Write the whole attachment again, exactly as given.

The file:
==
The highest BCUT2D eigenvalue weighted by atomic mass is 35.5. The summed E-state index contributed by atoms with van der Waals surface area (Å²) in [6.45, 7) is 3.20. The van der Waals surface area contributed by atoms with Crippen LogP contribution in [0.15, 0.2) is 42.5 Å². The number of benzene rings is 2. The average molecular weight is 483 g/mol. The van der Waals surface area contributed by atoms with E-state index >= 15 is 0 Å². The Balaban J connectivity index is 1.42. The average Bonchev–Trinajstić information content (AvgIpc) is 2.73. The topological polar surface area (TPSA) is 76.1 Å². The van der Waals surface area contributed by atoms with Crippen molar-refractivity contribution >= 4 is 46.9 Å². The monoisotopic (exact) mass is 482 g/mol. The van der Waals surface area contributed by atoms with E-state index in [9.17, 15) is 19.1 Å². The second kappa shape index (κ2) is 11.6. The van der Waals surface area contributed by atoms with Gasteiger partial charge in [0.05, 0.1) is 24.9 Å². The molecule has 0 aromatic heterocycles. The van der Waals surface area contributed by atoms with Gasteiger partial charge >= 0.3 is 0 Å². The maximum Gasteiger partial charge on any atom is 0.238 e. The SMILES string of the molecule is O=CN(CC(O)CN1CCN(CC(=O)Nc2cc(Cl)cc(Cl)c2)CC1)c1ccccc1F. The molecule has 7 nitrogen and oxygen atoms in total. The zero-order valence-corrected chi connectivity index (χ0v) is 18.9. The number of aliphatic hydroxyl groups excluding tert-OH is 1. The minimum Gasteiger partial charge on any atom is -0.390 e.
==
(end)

The highest BCUT2D eigenvalue weighted by atomic mass is 35.5. The summed E-state index contributed by atoms with van der Waals surface area (Å²) in [6.45, 7) is 3.20. The van der Waals surface area contributed by atoms with Crippen LogP contribution in [0.15, 0.2) is 42.5 Å². The number of benzene rings is 2. The average molecular weight is 483 g/mol. The van der Waals surface area contributed by atoms with E-state index >= 15 is 0 Å². The Balaban J connectivity index is 1.42. The average Bonchev–Trinajstić information content (AvgIpc) is 2.73. The topological polar surface area (TPSA) is 76.1 Å². The van der Waals surface area contributed by atoms with Crippen molar-refractivity contribution >= 4 is 46.9 Å². The monoisotopic (exact) mass is 482 g/mol. The van der Waals surface area contributed by atoms with E-state index in [9.17, 15) is 19.1 Å². The second kappa shape index (κ2) is 11.6. The van der Waals surface area contributed by atoms with Gasteiger partial charge in [0.05, 0.1) is 24.9 Å². The molecule has 0 aromatic heterocycles. The van der Waals surface area contributed by atoms with Gasteiger partial charge >= 0.3 is 0 Å². The maximum Gasteiger partial charge on any atom is 0.238 e. The SMILES string of the molecule is O=CN(CC(O)CN1CCN(CC(=O)Nc2cc(Cl)cc(Cl)c2)CC1)c1ccccc1F. The molecule has 7 nitrogen and oxygen atoms in total. The zero-order valence-corrected chi connectivity index (χ0v) is 18.9. The number of aliphatic hydroxyl groups excluding tert-OH is 1. The minimum Gasteiger partial charge on any atom is -0.390 e.